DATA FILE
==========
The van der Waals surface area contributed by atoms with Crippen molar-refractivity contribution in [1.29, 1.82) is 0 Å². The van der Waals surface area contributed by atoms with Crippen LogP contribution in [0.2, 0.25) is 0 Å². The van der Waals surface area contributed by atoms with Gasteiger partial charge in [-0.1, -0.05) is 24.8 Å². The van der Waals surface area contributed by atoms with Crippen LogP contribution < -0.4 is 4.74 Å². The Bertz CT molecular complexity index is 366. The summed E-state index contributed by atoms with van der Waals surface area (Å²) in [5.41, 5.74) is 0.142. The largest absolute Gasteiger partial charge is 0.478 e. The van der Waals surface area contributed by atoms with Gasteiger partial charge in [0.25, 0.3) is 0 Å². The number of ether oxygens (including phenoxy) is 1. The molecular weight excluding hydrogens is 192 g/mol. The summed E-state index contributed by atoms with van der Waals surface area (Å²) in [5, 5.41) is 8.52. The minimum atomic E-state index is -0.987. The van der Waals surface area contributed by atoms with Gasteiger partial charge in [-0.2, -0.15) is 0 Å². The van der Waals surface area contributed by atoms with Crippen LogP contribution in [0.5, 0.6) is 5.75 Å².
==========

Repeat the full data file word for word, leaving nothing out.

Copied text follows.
The van der Waals surface area contributed by atoms with Crippen molar-refractivity contribution in [1.29, 1.82) is 0 Å². The van der Waals surface area contributed by atoms with Crippen LogP contribution in [0.2, 0.25) is 0 Å². The van der Waals surface area contributed by atoms with Gasteiger partial charge in [-0.1, -0.05) is 24.8 Å². The van der Waals surface area contributed by atoms with Crippen LogP contribution < -0.4 is 4.74 Å². The Bertz CT molecular complexity index is 366. The summed E-state index contributed by atoms with van der Waals surface area (Å²) in [5.41, 5.74) is 0.142. The largest absolute Gasteiger partial charge is 0.478 e. The van der Waals surface area contributed by atoms with Gasteiger partial charge in [0.25, 0.3) is 0 Å². The number of ether oxygens (including phenoxy) is 1. The molecular weight excluding hydrogens is 192 g/mol. The summed E-state index contributed by atoms with van der Waals surface area (Å²) in [5, 5.41) is 8.52. The minimum atomic E-state index is -0.987. The van der Waals surface area contributed by atoms with Gasteiger partial charge in [-0.2, -0.15) is 0 Å². The van der Waals surface area contributed by atoms with Crippen LogP contribution in [0.5, 0.6) is 5.75 Å².